Legacy Insights Blog

Stay informed and catch up on legacy planning and estate administration topics.

The main purpose of the probate process is to distribute the deceased’s money and property in accordance with the Will or state law. Not all Wills, and not all accounts and property, need to go through probate court. And just because a Will is filed with the probate court does not mean a probate needs to be opened. But whether or not probate is necessary, most state laws require that a Will be filed when the creator of the will passes away.

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If you have overheard any discussion about estate planning, you have likely heard the words “guardian” or “trustee” tossed around in the conversation. When it comes to estate planning, who will ultimately be in charge of your minor child is an important decision that requires consideration of many factors.

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Estate planning attorneys and probate and trust administration attorneys play crucial but distinct roles in the legal processes involving legacy planning, asset distribution, and wealth preservation. As part of the estate planning process, you should discuss with your attorney the role they will play during your lifetime and whether they can also assist your loved ones with estate and trust administration when you pass away.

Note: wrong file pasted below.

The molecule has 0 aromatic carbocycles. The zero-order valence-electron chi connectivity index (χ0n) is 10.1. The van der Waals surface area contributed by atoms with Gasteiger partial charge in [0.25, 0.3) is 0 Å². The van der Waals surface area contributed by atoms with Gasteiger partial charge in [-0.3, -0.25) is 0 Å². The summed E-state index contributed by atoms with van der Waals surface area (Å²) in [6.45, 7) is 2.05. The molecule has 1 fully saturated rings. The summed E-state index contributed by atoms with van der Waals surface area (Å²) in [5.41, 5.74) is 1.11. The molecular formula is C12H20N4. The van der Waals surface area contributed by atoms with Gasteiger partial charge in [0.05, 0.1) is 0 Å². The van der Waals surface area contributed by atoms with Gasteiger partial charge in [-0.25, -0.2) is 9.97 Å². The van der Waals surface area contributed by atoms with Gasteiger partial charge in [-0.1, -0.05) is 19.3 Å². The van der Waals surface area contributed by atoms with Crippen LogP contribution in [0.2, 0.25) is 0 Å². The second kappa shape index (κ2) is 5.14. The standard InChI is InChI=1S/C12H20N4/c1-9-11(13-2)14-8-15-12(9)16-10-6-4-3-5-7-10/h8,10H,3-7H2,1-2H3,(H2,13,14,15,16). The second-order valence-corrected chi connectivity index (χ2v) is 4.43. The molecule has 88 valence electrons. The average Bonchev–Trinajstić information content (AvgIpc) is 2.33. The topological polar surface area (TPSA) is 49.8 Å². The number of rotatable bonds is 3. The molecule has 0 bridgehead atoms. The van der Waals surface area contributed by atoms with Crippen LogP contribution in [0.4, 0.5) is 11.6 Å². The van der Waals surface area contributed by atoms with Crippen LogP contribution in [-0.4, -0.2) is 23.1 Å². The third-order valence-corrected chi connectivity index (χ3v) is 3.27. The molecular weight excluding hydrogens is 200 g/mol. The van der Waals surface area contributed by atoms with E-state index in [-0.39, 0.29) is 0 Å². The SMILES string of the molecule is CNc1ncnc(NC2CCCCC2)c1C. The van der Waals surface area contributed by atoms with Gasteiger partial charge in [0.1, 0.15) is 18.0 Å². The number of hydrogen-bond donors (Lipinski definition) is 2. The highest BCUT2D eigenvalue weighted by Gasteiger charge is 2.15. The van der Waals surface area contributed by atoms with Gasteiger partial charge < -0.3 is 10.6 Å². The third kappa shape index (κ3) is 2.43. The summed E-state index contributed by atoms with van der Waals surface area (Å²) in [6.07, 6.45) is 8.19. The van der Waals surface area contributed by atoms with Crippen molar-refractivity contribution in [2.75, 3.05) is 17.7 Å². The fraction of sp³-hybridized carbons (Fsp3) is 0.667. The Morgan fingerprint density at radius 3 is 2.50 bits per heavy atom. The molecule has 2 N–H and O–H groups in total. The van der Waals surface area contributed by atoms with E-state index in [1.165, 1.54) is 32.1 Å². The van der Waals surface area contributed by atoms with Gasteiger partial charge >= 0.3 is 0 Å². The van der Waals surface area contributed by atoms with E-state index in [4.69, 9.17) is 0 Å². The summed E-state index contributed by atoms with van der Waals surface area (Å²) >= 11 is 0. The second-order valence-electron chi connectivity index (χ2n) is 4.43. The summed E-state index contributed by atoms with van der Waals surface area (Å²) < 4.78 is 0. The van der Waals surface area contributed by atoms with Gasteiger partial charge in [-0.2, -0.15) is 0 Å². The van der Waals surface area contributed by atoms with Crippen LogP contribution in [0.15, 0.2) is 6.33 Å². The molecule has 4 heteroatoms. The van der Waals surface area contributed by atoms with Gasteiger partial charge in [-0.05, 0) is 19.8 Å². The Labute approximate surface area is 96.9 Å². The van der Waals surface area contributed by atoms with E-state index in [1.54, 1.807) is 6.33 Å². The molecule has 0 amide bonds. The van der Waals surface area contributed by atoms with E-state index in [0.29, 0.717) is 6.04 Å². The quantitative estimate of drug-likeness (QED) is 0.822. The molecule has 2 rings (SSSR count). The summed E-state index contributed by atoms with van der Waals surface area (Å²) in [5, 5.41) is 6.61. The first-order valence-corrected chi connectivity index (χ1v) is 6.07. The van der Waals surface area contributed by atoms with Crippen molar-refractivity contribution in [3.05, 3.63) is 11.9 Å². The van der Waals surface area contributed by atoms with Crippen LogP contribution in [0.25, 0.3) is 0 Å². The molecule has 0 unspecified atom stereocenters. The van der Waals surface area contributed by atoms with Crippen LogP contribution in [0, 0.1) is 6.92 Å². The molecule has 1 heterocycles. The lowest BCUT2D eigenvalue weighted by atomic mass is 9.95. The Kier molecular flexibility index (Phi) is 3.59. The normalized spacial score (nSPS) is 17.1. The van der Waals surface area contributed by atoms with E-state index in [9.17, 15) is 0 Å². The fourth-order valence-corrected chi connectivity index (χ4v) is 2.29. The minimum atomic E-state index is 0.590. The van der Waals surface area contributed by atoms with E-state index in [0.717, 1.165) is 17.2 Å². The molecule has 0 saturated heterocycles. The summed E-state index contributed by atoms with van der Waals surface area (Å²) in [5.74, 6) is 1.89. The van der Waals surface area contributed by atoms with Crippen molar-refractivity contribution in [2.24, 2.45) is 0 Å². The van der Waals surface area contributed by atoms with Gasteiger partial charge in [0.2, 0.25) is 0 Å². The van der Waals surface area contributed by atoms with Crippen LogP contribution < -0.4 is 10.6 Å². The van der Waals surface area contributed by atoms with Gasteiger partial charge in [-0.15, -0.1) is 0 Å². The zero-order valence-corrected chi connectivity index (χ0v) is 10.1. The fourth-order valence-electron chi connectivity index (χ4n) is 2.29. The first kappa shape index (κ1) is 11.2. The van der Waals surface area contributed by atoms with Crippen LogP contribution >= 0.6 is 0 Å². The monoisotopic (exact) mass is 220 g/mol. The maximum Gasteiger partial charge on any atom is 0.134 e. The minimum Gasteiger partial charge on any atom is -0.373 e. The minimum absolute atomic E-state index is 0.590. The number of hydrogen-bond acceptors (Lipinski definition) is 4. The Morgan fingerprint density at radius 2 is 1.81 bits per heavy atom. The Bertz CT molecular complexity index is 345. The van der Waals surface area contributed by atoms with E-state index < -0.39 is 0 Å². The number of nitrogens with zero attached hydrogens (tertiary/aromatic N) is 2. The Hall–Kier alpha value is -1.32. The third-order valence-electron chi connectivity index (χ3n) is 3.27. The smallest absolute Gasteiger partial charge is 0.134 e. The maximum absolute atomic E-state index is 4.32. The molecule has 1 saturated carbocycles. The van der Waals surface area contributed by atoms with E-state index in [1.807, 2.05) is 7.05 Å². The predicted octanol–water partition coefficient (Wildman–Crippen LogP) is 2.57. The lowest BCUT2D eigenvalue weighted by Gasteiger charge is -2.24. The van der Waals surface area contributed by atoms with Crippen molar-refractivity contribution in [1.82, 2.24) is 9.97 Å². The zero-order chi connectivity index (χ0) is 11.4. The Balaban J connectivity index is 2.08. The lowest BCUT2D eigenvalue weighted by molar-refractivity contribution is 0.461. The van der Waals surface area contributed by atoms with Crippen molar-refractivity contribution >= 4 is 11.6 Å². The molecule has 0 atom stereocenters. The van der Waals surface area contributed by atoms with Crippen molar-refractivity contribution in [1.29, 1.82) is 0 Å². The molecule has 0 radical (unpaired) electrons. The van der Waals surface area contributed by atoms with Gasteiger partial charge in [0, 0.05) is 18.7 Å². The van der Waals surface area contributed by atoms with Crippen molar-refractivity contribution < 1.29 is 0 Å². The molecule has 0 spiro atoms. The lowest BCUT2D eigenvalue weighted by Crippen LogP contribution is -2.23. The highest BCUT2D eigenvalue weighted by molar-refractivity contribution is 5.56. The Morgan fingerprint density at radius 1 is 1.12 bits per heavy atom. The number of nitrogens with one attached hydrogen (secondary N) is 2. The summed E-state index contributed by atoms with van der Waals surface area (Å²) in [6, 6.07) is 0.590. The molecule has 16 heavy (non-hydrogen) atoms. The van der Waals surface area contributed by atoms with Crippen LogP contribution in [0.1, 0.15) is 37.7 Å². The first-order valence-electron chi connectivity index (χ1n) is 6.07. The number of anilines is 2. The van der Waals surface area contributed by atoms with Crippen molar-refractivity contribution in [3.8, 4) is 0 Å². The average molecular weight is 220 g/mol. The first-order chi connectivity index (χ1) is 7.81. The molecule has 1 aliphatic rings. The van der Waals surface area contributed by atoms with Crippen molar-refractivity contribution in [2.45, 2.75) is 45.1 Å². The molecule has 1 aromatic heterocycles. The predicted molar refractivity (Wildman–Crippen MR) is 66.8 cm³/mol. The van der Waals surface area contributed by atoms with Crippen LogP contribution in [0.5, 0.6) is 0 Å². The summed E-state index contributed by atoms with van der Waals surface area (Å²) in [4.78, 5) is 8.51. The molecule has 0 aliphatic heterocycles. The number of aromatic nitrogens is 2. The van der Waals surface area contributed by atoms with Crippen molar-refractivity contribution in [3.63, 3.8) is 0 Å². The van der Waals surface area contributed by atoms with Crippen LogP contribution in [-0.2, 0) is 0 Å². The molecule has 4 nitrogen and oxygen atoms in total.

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When you establish a trust, you name someone to be the trustee. A trustee does what you do right now with your financial affairs—collect income, pay bills and taxes, save and invest for the future, buy and sell property, provide for your loved ones, keep accurate records, and generally keep things organized and in good order.

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There are some common beliefs you may have about estate planning that may be inaccurate: that having a will avoids probate, being married means everything a spouse owns goes to their surviving spouse, and a person does not need an estate plan if they own few assets. Understand the importance of having an up-to-date estate plan and learn how it not only contemplates what happens after your death, but also protects you and your loved ones if you become incapacitated. While there are many reasons to establish and update an estate plan, this article is going to focus on the top three.

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